Volcanic activity taking place in Madera County
MAMMOTH LAKES (KFSN) -- On a clear day in the Central Valley you can see Mammoth Mountain. The peak on the east side of the Sierra Nevada Mountains is part of a volcanic range that stretches into Madera County. There hasn't been a major eruption in thousands of years, but the threat is still there.
From the top of Mammoth Mountain, the view is incredible, but we're focused on the Red Cones, about 2,000 feet below. These cinder cones are the two youngest volcanos in this chain. They last erupted about 9,000 years ago and they are just inside the Madera County Line.
Stuart Wilkinson explained, "The volcanic activity started with the eruption of the long valley caldera roughly 750 thousand years ago, and that was a cataclysmic eruption that sent ash as far east as Nebraska."
Wilkinson is a geologist with the U.S. Geological Survey; his job is to monitor the continuing seismic and volcanic activity in the caldera which encompasses the entire Mammoth Lakes area.
"In more recent times the structure of Mammoth Mountain was formed 150 to roughly 50 thousand years ago. And roughly 100 thousand years ago was when the Devil's Postpile formation was emplaced," said Wilkinson. "In more recent times we had activity beneath the flanks of Mammoth Mountain and gas emissions from that activity caused CO2 emissions to occur here in the Horseshoe Lake area."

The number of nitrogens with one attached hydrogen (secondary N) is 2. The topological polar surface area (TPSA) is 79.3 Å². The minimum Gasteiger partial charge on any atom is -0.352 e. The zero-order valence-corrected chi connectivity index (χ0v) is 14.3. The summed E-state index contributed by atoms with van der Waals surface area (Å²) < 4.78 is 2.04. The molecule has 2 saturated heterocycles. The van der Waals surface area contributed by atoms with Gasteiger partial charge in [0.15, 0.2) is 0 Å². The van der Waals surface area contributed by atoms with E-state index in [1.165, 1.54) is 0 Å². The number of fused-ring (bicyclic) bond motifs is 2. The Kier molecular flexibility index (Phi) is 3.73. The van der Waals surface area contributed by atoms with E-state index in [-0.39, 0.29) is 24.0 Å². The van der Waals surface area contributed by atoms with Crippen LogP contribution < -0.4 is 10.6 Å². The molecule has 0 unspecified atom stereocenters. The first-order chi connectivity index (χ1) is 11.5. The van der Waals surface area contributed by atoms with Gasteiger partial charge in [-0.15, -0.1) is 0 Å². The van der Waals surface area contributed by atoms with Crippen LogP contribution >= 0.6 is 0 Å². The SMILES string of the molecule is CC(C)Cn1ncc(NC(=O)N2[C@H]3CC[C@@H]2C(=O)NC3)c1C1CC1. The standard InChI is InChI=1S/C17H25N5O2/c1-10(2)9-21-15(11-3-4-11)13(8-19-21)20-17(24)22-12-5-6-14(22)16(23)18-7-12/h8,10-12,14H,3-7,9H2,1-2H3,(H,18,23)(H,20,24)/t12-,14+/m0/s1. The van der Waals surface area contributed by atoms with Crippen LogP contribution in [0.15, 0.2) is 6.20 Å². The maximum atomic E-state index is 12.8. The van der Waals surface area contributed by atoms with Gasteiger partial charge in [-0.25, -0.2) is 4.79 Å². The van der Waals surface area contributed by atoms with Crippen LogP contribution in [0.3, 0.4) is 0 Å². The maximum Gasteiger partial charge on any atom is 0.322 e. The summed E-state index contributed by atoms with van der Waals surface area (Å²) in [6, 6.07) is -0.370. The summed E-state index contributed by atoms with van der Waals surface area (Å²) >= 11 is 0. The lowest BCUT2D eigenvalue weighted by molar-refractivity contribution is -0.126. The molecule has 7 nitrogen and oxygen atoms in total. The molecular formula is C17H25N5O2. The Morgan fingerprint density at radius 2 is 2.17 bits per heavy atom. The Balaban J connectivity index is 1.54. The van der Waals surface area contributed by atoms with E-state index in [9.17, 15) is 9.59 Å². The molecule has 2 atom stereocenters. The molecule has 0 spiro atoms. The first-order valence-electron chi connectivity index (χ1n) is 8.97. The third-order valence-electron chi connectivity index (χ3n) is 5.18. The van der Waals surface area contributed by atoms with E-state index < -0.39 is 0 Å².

Dead trees above ground are evidence something is going on underground. The volcanic activity is pushing carbon dioxide gas up into the trees killing their roots. You can't see it or smell it but if you laid down long enough it would likely kill you.
"CO2 is deadly so you do want to be careful," said Wilkinson. "You don't want to lay down in a gully or a low area because the CO2 is heavier than air and it will collect in gullies and what not."
In 2006 three members of the ski patrol were killed when they fell into a carbon dioxide vent on Mammoth Mountain.
The river water is heated to nearly boiling by molten rock five miles below the surface. It used to be a popular place to swim until people were scalded to death.
Action News spoke with a tourist, Michelle Erickson told us, "Well, that's the people who drink too much beer and get in right by the scalding waters."
Erickson has been coming here for years. She thinks the waters are safe if you pick the right spot. But after the water started getting hotter here a few years ago, they are supposed to be off limits to beer drinkers and anyone else. Volcanic pressures are heating water, releasing gas, and causing earthquakes.
John Cano said, "There may be 30 or 40 earthquakes a day in this area."
Cano is a longtime resident, and lived through the last big one here. He said, "I was here in the eighties they said it was a 7.0 they downgraded it to a 6.8 but I got tell you it scared the heck out of me."
The quake caused $2 million in property damage and several injuries but no deaths. Despite frequent small quakes, the town of Mammoth Lakes and especially Mammoth Mountain volcano are popular tourist destinations.
Wilkinson and other geologists with the U.S.G.S. volcano hazards program are keeping an eye on what's happening underground, just in case.
Action News asked, "Well what are the chances it's going to erupt again?"
Wilkinson replied, "Hard to say, chances of a significant eruption here are about one in one hundred, similar to the chances of a major earthquake on the San Andreas Fault near San Francisco."
Fear of the big one isn't keeping people away from the Bay Area, and the spectacular beauty in the Mammoth Lakes area, makes a visit to the volcanoes in our backyard a trip worth taking.
environment, gene haagenson
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